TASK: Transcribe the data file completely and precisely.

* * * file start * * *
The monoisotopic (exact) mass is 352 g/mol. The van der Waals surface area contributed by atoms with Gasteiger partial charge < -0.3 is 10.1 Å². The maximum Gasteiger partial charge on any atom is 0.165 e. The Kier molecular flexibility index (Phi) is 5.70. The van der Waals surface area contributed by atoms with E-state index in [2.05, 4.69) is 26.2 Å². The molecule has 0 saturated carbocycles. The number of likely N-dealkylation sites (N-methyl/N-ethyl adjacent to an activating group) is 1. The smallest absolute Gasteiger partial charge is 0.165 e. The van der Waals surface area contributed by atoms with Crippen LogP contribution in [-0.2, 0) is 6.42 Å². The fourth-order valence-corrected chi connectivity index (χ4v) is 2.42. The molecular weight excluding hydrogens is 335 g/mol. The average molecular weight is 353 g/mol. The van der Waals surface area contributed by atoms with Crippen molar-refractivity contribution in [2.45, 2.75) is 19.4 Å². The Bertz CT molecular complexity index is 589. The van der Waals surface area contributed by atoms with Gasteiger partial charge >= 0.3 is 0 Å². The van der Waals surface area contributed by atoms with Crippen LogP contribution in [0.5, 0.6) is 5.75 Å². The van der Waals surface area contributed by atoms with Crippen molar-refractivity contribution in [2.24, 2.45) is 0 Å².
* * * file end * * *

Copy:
The monoisotopic (exact) mass is 352 g/mol. The van der Waals surface area contributed by atoms with Gasteiger partial charge < -0.3 is 10.1 Å². The maximum Gasteiger partial charge on any atom is 0.165 e. The Kier molecular flexibility index (Phi) is 5.70. The van der Waals surface area contributed by atoms with E-state index in [2.05, 4.69) is 26.2 Å². The molecule has 0 saturated carbocycles. The number of likely N-dealkylation sites (N-methyl/N-ethyl adjacent to an activating group) is 1. The smallest absolute Gasteiger partial charge is 0.165 e. The van der Waals surface area contributed by atoms with Crippen LogP contribution in [-0.2, 0) is 6.42 Å². The fourth-order valence-corrected chi connectivity index (χ4v) is 2.42. The molecular weight excluding hydrogens is 335 g/mol. The average molecular weight is 353 g/mol. The van der Waals surface area contributed by atoms with Crippen molar-refractivity contribution in [2.45, 2.75) is 19.4 Å². The Bertz CT molecular complexity index is 589. The van der Waals surface area contributed by atoms with Gasteiger partial charge >= 0.3 is 0 Å². The van der Waals surface area contributed by atoms with Crippen LogP contribution in [0.5, 0.6) is 5.75 Å². The van der Waals surface area contributed by atoms with Crippen molar-refractivity contribution in [2.24, 2.45) is 0 Å².